[FOM] RE: FOM Friedman's Simplified Foundations

Matt Insall montez at fidnet.com
Mon May 12 23:43:02 EDT 2003


(e) I don't understand the following at all - would someone please explain:

> One proves that every sentence is provably equivalent to a sentence
> that mentions only epsilon.

This is what one has when one develops mathematical foundations from the
empty set.  You see, if everything is a set and every concept is defined in
terms of sets, then every sentence can be replaced, in a very pedestrian
manner, by a sentence that uses only set membership to do everything.  This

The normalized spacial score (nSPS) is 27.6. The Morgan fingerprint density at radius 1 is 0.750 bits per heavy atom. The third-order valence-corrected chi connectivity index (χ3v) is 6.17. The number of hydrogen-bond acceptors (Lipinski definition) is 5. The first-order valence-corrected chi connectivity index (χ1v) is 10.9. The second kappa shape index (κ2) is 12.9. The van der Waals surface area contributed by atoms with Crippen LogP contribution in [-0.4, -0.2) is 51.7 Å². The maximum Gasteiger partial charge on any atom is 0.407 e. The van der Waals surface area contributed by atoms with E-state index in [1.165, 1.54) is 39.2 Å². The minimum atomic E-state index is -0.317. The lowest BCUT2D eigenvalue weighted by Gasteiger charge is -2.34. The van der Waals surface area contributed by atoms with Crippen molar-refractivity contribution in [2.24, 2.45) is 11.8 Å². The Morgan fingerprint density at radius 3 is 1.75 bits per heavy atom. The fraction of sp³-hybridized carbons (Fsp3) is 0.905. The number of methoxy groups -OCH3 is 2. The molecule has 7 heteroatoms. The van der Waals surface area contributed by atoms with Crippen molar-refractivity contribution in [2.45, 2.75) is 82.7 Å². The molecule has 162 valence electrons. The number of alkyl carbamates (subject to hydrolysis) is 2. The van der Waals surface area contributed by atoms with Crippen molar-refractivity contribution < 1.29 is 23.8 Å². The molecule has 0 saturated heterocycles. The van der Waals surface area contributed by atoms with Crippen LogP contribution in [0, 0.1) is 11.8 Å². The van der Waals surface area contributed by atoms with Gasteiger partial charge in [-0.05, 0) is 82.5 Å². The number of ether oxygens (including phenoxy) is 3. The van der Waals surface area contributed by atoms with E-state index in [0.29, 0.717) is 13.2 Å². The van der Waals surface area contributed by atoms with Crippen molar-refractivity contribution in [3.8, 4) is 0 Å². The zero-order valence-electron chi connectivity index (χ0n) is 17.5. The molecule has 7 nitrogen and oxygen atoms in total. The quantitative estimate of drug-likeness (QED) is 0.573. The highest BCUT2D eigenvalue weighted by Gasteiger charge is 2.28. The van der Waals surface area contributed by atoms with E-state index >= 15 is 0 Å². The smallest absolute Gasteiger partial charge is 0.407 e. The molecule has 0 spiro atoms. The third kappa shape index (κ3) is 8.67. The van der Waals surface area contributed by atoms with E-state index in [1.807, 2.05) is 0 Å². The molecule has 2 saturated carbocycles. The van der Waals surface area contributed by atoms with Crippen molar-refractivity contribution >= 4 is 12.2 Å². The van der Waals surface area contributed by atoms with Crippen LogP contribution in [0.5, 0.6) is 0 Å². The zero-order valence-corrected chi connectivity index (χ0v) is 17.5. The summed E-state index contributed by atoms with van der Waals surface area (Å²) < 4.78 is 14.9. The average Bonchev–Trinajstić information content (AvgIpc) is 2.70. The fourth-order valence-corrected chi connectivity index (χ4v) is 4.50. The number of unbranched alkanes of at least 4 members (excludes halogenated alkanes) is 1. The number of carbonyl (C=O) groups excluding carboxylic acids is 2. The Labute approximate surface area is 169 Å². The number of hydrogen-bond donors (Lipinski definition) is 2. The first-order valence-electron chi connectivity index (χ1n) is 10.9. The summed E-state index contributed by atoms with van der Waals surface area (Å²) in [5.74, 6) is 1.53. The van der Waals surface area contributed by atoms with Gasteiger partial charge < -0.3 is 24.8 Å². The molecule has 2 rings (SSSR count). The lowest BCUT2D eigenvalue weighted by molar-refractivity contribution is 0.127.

is somewhat like treating everything as an abbreviation for something more
complicated in a very simple language.  For example, + is just an
abbreviation for a certain set whose members are triples of real numbers,
the first two of which sum to the third:

+ == {<x,y,z> | z is the sum of x and y}.

This enables us to express all of mathematics in terms of sets.  But simple
statements like ``2+2=4'' become monstrously long and cumbersome when we do,
so we point out it can be done, and then do not usually do it.

More information about the FOM mailing list